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May 26, 2022

Fundraising Campaign Eyes Large Addition for Big Basin

In August of 2020, the CZU Lightning Complex tore through the forests of the Santa Cruz Mountains. On the east, the fire kissed the perimeter of downtown Boulder Creek and Ben Lomond, and on the top of the ridge, the flames raced up the trunks of trees, and propelled themselves down the slope of the mountain toward the coast. 

Perched atop the ridge, Big Basin Redwoods State Park was consumed by fire, and nearly 97% of the forest burned, including the visitor’s center. The ecological impacts to the area are hard to grasp, but one agency is seeking to reinvigorate the forest: Sempervirens Fund.

While the agency is known for its sacred stewardship of natural spaces, it has a new focus in its sights: the purchase of the 153-acre Gateway land on upper 236. 

“Gateway is just our term for it,” said Sara Barth, executive director of Sempervirens Fund. 

Locals may better know the area as the Kaylor property. Featured in a 2011 episode of “Hoarders,” Roy Kaylor’s eccentricity was a known quantity to local officials as his collection of old cars, trucks and machinery littered the forest floor. Although he swore he purchased the property as a means of protecting the redwoods, Kaylor’s refusal to clear the land of accumulated detritus left him at odds with the county, where fines mounted and lawsuits were filed to cast him from the site.

According to Barth, Sempervirens Fund approached Kaylor decades before in the hopes of purchasing the land and offering him a way out from his ever-growing financial abyss. He refused. Then, in June of 2020, Verve Coffee Roasters co-founder Colby Barr purchased the land from Kaylor and the county, and the clean-up was underway. 

When the CZU fires ripped through the area, it was nothing short of a miracle that the vehicles and machinery had been cleared just months before, and that no lasting ecological damage had further impacted the land.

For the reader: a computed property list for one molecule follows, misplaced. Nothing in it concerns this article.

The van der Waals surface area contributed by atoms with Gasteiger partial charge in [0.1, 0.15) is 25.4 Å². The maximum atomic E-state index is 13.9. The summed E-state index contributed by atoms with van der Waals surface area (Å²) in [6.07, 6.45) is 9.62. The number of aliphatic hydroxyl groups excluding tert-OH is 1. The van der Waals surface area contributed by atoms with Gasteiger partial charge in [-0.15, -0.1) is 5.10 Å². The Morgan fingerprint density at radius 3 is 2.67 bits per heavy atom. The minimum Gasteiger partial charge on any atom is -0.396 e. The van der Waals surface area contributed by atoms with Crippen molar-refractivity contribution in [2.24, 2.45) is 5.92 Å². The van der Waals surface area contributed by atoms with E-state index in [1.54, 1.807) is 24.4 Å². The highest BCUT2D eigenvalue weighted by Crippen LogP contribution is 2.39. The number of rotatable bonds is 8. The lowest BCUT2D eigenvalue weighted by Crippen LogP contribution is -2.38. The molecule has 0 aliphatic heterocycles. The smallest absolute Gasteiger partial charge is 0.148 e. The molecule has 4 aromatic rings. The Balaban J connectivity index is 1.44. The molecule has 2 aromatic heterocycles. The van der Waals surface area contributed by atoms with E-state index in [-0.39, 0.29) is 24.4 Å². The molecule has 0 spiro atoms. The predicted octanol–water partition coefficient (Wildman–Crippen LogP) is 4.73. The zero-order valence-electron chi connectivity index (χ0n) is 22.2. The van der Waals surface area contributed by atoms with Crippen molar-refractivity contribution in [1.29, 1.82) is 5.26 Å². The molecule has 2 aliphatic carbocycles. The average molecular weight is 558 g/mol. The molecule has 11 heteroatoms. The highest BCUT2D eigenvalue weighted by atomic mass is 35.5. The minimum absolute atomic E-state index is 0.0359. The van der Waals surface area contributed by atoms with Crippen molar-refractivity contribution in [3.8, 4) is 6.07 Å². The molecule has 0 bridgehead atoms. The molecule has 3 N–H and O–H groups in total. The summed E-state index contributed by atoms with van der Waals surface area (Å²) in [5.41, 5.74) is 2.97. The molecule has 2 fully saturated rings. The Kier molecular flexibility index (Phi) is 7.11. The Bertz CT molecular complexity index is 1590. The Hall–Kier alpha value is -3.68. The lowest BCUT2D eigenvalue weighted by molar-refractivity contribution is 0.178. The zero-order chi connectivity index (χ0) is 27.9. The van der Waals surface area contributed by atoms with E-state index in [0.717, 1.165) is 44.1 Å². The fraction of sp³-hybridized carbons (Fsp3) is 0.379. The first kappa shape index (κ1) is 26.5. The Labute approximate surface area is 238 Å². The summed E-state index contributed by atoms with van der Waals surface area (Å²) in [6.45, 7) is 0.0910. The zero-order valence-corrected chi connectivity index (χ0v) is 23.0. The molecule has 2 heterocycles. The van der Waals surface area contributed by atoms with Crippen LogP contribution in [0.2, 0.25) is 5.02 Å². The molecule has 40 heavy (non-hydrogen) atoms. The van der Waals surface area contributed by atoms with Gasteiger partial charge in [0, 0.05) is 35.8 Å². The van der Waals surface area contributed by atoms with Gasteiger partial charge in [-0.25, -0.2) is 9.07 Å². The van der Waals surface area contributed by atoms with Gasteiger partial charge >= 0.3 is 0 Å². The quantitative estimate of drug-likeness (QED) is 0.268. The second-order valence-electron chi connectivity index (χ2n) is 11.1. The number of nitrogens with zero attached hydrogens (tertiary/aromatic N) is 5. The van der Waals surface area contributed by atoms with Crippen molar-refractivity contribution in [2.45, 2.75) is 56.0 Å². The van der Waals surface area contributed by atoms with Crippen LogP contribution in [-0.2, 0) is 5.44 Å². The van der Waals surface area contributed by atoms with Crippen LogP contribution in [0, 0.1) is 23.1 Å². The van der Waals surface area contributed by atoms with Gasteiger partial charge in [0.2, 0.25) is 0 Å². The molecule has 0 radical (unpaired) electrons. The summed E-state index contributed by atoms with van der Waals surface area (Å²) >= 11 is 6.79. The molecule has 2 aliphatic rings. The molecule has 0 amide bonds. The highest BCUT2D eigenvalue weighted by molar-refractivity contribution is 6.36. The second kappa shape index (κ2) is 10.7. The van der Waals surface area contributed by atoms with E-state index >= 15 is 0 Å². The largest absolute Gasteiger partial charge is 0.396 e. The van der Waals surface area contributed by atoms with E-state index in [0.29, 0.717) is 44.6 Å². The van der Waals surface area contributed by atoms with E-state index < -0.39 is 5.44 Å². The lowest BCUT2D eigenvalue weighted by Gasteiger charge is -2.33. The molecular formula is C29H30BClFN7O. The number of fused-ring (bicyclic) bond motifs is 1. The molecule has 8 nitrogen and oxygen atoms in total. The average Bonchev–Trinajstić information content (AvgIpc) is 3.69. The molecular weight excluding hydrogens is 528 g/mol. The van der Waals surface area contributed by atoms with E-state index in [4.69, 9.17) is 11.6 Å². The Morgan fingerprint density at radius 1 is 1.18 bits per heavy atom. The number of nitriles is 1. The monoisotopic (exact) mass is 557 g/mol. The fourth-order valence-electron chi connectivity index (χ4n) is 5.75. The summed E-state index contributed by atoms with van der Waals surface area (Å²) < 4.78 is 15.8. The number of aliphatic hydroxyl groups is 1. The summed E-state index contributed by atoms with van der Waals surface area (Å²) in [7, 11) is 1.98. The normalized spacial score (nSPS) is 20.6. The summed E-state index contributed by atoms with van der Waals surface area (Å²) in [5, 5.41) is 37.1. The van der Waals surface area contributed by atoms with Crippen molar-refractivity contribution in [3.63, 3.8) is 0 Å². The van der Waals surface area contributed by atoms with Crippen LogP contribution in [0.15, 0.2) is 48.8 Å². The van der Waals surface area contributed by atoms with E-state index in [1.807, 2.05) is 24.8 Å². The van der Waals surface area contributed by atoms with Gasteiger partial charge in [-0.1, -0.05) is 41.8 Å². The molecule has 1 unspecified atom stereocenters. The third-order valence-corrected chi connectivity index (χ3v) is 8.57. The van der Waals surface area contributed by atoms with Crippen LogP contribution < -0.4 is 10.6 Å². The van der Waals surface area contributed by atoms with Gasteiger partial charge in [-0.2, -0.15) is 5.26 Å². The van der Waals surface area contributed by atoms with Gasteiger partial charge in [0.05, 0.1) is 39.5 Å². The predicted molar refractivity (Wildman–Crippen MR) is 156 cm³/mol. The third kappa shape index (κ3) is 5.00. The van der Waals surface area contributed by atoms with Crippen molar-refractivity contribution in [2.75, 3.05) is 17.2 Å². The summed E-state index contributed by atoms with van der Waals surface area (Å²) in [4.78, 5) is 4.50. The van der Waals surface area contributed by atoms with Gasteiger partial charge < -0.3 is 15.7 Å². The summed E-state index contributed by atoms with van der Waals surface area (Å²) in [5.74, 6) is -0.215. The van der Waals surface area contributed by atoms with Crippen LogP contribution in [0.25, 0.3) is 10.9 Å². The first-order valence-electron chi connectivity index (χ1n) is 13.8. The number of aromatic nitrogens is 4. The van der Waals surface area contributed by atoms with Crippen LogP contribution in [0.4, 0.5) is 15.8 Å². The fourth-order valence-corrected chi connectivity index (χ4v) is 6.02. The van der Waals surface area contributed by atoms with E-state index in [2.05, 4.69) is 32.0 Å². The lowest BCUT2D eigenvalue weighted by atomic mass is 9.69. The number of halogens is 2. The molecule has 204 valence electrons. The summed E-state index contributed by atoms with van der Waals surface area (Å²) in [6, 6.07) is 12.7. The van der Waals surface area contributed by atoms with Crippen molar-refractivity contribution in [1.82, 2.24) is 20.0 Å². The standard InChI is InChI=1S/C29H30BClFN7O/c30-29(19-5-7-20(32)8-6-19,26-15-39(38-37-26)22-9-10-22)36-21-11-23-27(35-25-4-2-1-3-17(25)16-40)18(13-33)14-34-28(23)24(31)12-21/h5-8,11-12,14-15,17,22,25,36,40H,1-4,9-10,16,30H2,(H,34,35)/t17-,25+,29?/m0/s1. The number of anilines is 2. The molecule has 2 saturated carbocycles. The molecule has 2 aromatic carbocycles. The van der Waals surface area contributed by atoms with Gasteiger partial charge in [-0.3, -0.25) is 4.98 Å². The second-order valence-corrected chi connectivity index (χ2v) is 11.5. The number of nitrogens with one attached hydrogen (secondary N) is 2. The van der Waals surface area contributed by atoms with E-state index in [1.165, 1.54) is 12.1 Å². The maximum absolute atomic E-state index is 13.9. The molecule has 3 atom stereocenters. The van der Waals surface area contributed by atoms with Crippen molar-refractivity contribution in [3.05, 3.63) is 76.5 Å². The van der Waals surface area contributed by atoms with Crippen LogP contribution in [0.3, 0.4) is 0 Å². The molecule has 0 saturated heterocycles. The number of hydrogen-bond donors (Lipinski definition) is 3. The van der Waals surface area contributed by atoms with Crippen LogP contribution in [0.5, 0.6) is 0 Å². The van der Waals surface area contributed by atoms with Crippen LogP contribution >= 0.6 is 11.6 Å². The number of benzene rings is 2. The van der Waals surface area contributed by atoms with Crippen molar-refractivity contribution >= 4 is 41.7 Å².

“The fire burned through the property, but it was a low-level, low-intensity fire,” said Barth.

“Once the fire had passed, Mr. Barr reached out to us to get forest management advice on how best to take care of the property,” added Barth. “After several conversations, he understood that the best way to care for the land was to include it as part of Big Basin, so we are buying it from him. The stars aligned on this one.”

The price tag of $2.86 million is steep for the agency, so a fundraising campaign has been in the works. With about $2.2 million raised thus far, Sempervirens Fund is hoping that starry-eyed conservationists will see clear to contributing to the cause.

The hope is that the new acquisition will be included in the reimagining of Big Basin Redwoods State Park. 

“We, and State Parks, have the hope and vision that this will be an area where visitors can access the trails and ecosystems of Big Basin, and potentially create campsites so that people can enjoy the park,” said Barth. 

Currently, the forest of Big Basin is simply too dangerous to allow visitors, so Barth sees this as an introduction to experiencing the park’s forest without actually entering the park itself. Call it “Big Basin Lite.”

Barth says the agency has until the end of January to raise the funds needed to complete the purchase, but with a donation match of up to $100,000, Barth is hopeful that the goal will be reached. 

The $2.86 million Campaign to Preserve the Gateway to Big Basin would fund the purchase price of $2,415,000 and includes $346,500 for stewardship programs to improve the health and resilience of the forest habitats on the property. 

“We really need the public’s support to make the difference,” said Barth. “If you love redwoods, Big Basin, or both, this is a big moment for their future.”


Want to help preserve the land for generations to come? Visit sempervirens.org/gateway to learn more or donate.

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